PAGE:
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Acquisitions: When They Work and When They Fail

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During my career, I have been a part of a number of acquisitions.

Some were successful while most were failures. Below is my take on both of these scenarios with some suggestions on how to avoid the negative and enhance the positive side.

Reasons to do an acquisition

Here are some good reasons why acquisitions should occur that set the stage for success.

  1. Gain access to new products or technologies.
  2. Add geographical markets currently not being served.
  3. Product cost advantages.
  4. Added verticals (greater control of supply chain and distribution channels).
  5. Adding capacity (Manufacturing and supply chain).
  6. Market consolidation/Scale (Usually adds pricing power).
  7. New market entry.
  8. Brand.
  9. People.

Note that gaining market share is not on the list of reasons. The same reasons the acquirer is not getting share now will exist after trying to acquire it. The vacuum created by the acquisition will be filled by another competitor, the justification for acquisition to begin with will be lost, and enterprise value destroyed. Rigorous pushback should occur by leadership when such an acquisition is being proposed.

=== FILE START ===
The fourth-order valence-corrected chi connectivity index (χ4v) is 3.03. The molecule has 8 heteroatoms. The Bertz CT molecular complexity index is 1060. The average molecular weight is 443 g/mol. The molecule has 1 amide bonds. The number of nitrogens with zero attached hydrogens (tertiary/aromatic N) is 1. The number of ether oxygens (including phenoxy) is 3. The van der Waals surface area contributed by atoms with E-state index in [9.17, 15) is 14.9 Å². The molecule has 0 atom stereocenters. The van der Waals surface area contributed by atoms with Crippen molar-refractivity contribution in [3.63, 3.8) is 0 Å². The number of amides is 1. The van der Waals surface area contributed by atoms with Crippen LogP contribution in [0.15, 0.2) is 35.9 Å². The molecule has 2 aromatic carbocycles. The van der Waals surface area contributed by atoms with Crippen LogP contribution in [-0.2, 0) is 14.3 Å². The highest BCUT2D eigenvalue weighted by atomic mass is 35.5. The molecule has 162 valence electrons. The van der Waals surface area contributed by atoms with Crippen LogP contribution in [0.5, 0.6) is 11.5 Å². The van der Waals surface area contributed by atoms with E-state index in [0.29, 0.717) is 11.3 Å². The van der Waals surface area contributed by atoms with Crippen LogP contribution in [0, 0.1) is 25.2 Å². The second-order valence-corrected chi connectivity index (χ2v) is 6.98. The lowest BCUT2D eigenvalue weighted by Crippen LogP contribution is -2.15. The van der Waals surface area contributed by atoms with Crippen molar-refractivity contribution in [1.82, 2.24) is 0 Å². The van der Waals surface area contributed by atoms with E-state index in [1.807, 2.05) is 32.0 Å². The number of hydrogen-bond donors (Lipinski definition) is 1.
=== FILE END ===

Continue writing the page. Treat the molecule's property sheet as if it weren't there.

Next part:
If the acquisition is being done for reasons 1-9 above, failure could still result. This is typically the case when there is either a poorly detailed and disciplined integration plan and/or one that not well executed.

Reasons acquisitions fail

When acquisitions fail, it’s usually for one of the following reasons.

  1. Pay too much (biggest reason for failure).
  2. Done for personal reasons (CEO wants to run a bigger company).
  3. Buying market share.
  4. Synergies over-state, unattainable, not delivered.
  5. Data/assumptions driving decision are incorrect.
  6. Culture of companies are not in sync.
  7. Poor integration plan.
  8. Poor execution of integration plan.
  9. Loss of key people in company being acquired.
  10. Inadequate due diligence (financial & operational) leading to unpleasant surprises.

If your board or executive committee is considering an acquisition, the first question to be asked is “Why can’t we build it ourselves?”

If that is answered satisfactorily, make sure that the above 10 reasons for failure are answered or well managed before going ahead.

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